The Mandalay is a breed that was developed in New Zealand independently of the UK development of the Asian Shorthair group, but with much the same outcome – a cat of European Burmese type and temperament but without Burmese colour restriction. The colour range includes self blacks, blues, chocolates, lilacs, cinnamons, fawns, reds, creams, caramels and apricots, and tabbies and torties in all those colours. The majority of tabbies are ticked, but spotted, classic and mackerel tabbies have also been bred. Many tabbies are shaded/golden, but this hasn’t yet been formally recognised in registrations. Recently, silvers and smokes and the new colour/pattern russet have been added as well.
The history of the breed began more than 30 years ago with two accidental matings of Burmese queens to domestic shorthair males. A litter of red kittens was produced by a cream Burmese queen in the South Island, and a litter of black kittens to a seal/brown Burmese queen in Auckland. Both breeders were very taken by the striking colours and strong Burmese type shown by these kittens, and bred them on by back-crossing to Burmese for several generations. They quite quickly gained recognition and became successful on the show bench.
Later, the cinnamon and agouti genes (and it subsequently became apparent the dilute modifier gene also) were introduced by deliberate outcrosses to an Oriental shorthair and a sorrel (cinnamon) Abyssinian. An imported UK Bombay (black Asian Shorthair) has also contributed to the gene pool. Back-crosses to Burmese continue to be very common. The original South Island line was unfortunately lost as far as we know, but the original black, North Island line is still behind the current cats.
About 40 years ago a line of silver, smoke and tabby Burmese was produced by another group of New Zealand Burmese breeders, from outcrosses of Burmese to a silver tabby domestic shorthair and a tabby-point Siamese, then repeated back-crosses to Burmese. This line has now been combined with Mandalays to produce silvers and smokes.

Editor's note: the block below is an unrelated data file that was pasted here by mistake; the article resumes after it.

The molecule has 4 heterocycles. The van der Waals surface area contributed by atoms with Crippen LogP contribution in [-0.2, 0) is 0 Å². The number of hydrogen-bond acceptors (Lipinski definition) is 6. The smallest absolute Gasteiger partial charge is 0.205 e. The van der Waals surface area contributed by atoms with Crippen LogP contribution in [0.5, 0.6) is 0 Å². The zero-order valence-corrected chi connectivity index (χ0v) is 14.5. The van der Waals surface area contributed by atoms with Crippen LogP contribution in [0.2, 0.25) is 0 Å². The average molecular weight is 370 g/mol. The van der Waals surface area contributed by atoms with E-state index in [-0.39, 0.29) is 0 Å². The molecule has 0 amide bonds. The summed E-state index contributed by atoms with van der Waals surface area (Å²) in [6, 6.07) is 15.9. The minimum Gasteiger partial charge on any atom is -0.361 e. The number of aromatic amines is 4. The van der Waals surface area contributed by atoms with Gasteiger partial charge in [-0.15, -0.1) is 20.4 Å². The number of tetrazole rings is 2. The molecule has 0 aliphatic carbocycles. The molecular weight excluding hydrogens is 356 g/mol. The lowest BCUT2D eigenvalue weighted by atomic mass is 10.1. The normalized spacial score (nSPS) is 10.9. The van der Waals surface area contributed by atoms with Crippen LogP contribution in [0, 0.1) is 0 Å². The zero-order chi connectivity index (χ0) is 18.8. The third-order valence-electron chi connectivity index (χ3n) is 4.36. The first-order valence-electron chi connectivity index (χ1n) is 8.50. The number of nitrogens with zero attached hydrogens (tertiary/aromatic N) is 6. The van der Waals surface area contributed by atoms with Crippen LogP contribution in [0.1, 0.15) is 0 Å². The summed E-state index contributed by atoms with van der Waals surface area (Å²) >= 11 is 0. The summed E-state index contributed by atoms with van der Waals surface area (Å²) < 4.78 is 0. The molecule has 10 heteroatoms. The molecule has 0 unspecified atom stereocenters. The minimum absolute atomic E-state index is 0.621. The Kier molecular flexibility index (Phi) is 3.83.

Mandalays are intended to be identical to (European-style) Burmese in every respect except coat colour – they have the same build, coat texture and temperament. The proportion of non-Burmese ancestry is now very small. They should have golden yellow to amber eyes regardless of coat colour, with deeper eye colour preferred. They generally have better eye colour than litter mates with Burmese coat colour restriction.
There are currently only five registered breeders of Mandalays in New Zealand, and fewer than 20 breeding cats, although the ongoing availability of outcrosses to Burmese does allow access to a wider gene pool.
Ticked tabby and spotted tabby Mandalays Mandalay and kittens
Russet Burmese and Mandalays
Russet is a completely new colour mutation/sport which occurred spontaneously in 2007 in registered pedigree New Zealand Burmese (European style). The genetic change causing the new colour pattern has been identified by Professor Leslie Lyons and her research group, and a DNA test is now available from UC Davis.
The colour and its changes as the cat matures are similar to those of the amber Norwegian forest cat, and the two colours are separate, independent mutations of the same gene. There are some differences between the two, particularly in the nose leather and paw pad pigment, and the degree of difference seen in coat colour between agouti and non-agouti cats.
Russet kittens change colour very dramatically as they grow, changing from looking very like tabby kittens (regardless of whether they are genetically tabby or not), to having the coat progressively overlain with more and more reddish colour, until some look almost entirely reddish as mature adults. The base colour usually remains visible in the undercoat of the back and upper flanks. The red colour is similar to, but less intense than the red of sex-linked reds, and has a more tan tone in Mandalays (full colour expression).
There are no health issues associated with this colour, and temperaments are outstanding. Of course, being a colour rather than a breed, they are in every other respect indistinguishable from other Burmese.
Most russets have entirely traditional Burmese pedigrees, with no outcross programmes behind them at all. However, the gene has also been introduced by one of us to the Mandalay breed (the New Zealand equivalent of the Asian shorthair). Only two breeders currently produce russets, and we would very much like to spread the risk of losing this striking colour by getting more people involved.
Adult male russet
Enigma, seal russet Burmese kitten aged three months, showing the changing pigmentation